Faulkner: UCI baseball back among elite

If the 2007 UC Irvine baseball team's run to the College World Series helped make it possible to believe, the 2014 Anteaters' unlikely ascension to Omaha will forever embolden 'Eater Nation with the notion that anything is truly possible.

Russell Turner, can you say men's basketball Sweet 16?

Marc Hunt, do the Big Four perennial men's water polo elite really seem as daunting as they might have a month ago?

Chris Volk and Scott Juniper, don't the men's and women's College Cup(s), respectively, suddenly loom at least one philosophical time zone closer?

And David Kniffin ... never mind. You and your men's volleyball program already seem to have this "No Prisoners" thing down pretty well.

Just days after Coach Mike Gillespie's energetic, though less-than-supremely-talented baseball team fired its final blank in a 1-0 elimination loss to Texas, the buzz around this team, similar to 2007, is still resonating in the living rooms of future recruits.

Though a handful of players on this year's roster that I spoke to only vaguely recalled watching the 2007 postseason drama as junior high students, the now-expanded ESPN portal provided a more consistent opportunity for people to become even more familiar with the mashless marsupials who rip far less than they reap, thanks in large part to Gillespie's guile.

For as much as all-time ace Andrew Morales dealt, Connor Spencer slashed, Taylor Sparks crushed and Elliot Surrey slung, UCI's 2014 success was stratergerized by Gillespie and implemented by his star-studded staff. Gillespie, who figures to be in place at least as long as next year's incoming freshmen are in uniform, was rightfully showered with national and regional coaching awards. Those accolades merely add to the already reverential respect reflective of his diamond deeds, not to mention a countenance that is both regal and accessible.

Squeeze bunts with two strikes, pinwheeling runners to score from second on groundouts, starting runners and stopping hearts, the 41-25 Anteaters even mixed in the occasional extra-base hit.

And while starting a strong-armed catcher at shortstop and a high school quarterback at second base, the presence of above-average defenders at the corner infield spots, catcher and center field, helped the surprisingly proficient parade of pitchers follow Morales' lead to protect most leads, however minuscule, the offense could create.

The bullpen, led by NCAA saves leader Sam Moore, who earned All-American recognition despite a late-season lull that cost him his confidence and his job, was part of the story throughout. And Evan Brock, both starting and later relieving, finished his career with the kind of promise he displayed in the 2010 postseason, before arm surgery sapped his big-league potential.

Jimmy Litchfield, whose 70-mph floaters would fail to intimidate most Little Leaguers, wound up with the school record for pitching appearances (117). Most of those outings left opposing hitters scratching their batting helmets, as well as licking their statistical wounds and machismo alike.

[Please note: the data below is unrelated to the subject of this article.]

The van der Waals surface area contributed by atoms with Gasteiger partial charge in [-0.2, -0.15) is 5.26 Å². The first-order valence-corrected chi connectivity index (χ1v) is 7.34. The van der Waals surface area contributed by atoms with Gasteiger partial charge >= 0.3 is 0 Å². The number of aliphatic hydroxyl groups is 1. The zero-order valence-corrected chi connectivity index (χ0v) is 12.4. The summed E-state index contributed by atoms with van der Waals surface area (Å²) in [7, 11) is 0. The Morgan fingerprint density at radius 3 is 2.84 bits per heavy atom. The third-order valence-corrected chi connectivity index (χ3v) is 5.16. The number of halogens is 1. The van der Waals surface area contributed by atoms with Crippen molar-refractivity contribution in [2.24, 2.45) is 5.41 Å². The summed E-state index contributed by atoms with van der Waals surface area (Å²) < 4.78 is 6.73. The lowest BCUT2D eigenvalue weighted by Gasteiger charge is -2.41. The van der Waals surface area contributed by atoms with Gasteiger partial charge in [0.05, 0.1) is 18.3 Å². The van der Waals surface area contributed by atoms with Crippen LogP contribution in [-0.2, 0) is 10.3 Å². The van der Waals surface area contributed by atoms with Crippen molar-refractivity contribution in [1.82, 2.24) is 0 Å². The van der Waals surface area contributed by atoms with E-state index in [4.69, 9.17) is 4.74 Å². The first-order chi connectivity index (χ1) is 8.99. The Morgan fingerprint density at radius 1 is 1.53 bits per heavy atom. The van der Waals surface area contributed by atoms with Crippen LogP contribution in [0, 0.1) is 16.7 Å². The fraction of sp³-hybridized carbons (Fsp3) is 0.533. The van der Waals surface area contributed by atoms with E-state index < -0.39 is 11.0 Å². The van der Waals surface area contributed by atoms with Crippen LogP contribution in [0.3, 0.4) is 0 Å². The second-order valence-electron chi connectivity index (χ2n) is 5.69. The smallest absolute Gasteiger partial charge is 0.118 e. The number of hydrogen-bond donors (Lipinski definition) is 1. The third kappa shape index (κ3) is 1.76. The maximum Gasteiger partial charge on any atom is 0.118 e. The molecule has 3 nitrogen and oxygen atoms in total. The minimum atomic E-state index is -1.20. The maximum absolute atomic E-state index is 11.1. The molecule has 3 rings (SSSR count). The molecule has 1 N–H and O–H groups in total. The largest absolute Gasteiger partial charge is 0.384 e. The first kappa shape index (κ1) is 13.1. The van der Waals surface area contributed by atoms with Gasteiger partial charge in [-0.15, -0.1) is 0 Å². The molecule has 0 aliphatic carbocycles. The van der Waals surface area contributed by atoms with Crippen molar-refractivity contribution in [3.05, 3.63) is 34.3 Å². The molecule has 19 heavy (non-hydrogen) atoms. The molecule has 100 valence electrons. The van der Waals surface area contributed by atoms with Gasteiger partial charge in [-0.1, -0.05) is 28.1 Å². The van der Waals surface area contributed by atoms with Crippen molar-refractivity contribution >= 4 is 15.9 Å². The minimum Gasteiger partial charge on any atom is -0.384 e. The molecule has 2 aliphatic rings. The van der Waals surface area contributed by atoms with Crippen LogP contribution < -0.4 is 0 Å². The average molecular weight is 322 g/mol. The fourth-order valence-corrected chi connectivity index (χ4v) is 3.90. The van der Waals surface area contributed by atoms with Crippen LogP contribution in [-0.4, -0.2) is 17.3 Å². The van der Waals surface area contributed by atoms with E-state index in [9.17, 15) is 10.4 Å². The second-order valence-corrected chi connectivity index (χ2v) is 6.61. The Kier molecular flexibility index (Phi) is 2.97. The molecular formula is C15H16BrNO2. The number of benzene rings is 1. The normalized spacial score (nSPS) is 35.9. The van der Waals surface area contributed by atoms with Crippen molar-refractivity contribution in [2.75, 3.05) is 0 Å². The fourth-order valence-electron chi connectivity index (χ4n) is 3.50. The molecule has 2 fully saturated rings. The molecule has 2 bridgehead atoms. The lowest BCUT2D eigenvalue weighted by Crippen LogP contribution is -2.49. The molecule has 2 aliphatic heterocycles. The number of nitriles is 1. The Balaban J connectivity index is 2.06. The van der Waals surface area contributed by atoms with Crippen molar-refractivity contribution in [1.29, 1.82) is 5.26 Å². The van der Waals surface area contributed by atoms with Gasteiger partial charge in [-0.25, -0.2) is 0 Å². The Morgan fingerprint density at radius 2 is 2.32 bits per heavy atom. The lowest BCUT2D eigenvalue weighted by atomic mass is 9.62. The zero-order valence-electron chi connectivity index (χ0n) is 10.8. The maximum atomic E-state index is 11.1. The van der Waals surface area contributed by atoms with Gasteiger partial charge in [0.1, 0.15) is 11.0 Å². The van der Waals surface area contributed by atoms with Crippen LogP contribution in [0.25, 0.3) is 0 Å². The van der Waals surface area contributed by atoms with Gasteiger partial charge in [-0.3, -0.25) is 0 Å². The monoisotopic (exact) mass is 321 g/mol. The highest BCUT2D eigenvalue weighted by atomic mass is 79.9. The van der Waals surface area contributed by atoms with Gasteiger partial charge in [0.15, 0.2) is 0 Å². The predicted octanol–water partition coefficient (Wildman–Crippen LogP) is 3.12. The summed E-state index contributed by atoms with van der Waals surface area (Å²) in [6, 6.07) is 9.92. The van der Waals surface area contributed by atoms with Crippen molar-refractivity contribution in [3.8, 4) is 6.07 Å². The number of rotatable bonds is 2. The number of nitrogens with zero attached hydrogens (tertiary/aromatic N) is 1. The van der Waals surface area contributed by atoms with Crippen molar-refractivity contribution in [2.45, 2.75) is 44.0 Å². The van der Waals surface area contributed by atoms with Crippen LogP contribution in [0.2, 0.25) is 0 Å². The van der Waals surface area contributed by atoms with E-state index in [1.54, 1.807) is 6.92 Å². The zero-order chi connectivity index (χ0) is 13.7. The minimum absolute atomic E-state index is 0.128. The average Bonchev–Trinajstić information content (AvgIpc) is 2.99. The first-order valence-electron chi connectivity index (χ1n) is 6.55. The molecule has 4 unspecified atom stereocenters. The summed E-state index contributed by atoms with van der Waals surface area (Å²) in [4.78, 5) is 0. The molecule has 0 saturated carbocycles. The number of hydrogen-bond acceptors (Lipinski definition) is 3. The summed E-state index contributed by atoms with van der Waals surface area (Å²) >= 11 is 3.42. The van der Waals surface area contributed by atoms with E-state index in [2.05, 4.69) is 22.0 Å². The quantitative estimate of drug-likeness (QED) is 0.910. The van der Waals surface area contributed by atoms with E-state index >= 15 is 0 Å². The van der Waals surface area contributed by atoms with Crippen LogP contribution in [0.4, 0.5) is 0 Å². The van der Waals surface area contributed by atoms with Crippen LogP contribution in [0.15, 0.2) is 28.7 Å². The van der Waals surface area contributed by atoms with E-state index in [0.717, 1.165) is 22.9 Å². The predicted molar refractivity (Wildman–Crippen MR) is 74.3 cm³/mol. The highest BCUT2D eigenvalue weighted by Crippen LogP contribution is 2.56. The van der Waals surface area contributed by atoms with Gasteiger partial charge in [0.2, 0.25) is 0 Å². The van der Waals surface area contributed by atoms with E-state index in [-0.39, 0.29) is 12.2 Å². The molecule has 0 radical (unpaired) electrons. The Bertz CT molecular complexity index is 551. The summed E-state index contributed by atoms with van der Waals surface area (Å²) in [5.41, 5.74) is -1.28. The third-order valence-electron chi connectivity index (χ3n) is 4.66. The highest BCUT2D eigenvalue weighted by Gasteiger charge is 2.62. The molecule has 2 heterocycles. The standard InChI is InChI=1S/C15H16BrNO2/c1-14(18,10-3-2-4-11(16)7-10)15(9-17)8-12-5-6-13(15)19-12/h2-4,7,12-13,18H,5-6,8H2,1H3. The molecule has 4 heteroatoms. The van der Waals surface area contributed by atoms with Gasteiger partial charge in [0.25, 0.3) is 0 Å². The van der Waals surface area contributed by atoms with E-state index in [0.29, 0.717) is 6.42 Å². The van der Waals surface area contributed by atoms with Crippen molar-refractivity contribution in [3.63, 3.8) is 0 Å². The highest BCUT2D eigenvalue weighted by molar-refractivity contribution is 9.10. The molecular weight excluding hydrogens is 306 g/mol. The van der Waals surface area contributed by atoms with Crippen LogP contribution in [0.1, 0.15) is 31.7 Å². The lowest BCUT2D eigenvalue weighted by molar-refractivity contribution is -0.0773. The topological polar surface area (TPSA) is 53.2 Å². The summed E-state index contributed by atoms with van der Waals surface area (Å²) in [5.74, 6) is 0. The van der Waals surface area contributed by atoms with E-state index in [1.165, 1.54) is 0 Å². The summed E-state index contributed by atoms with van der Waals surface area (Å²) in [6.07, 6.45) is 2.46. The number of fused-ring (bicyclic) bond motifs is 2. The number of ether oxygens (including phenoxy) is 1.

Junior catcher Jerry McClanahan, whose hard-nosed defensive grit and 4G-response-time release to second base made him the aforementioned defensive anchor, became a clutch run producer, even though more than one-quarter of his 36 runs batted in (third-most on the team) came on outs.

Sparks flashed athleticism at the hot corner and at the plate, though his somewhat disappointing offensive campaign (.308, five homers and 37 RBIs, compared to .360, 10 dingers, 50 RBIs in 2013) was wrought with valleys that seemingly rivaled the hills. His bat did, of course, catch fire when it counted most, wowing national broadcasters, rivals and spectators alike with a .417 postseason batting average, just as the No. 58 overall pick had impressed major-league scouts for years.

In addition to Moore, who won the Gregg Olson award given to the nation's top breakout performer, Surrey and first-team All-Big West designated hitter Jonathan Munoz bolted from the shadows to frequently bask in a well-deserved spotlight.

And contributions from Kris Paulino, Evan Manarino, Mitch Merten, emerging freshman and future star Adam Alcantara, Justin Castro, Ryan Cooper, Mikey Duarte, Evan Cassolato, Kyle Davis, and John Brontsema, as well as a few more, extended beyond the upbeat attitude they all threw behind the lineup card, even if they were seldom included.

Flanking Gillespie is affable and capable veteran assistant Bob Macaluso, as well as former Anteater All-Americans Ben Orloff and Daniel Bibona.

Orloff, whose skyward coaching trajectory will likely make him Gillespie's successor, could one day be known more for his passionate recruiting and dugout acumen than he is now revered for his landmark college career.

And Bibona, whose work with the pitchers can not be overly appreciated, is perhaps the most valuable volunteer in college coaching.

UCI baseball, absent from the postseason in 2012 and 2013, is clearly back. And UCI athletics, already a bit of a mid-major marvel, has more relevance because of it.

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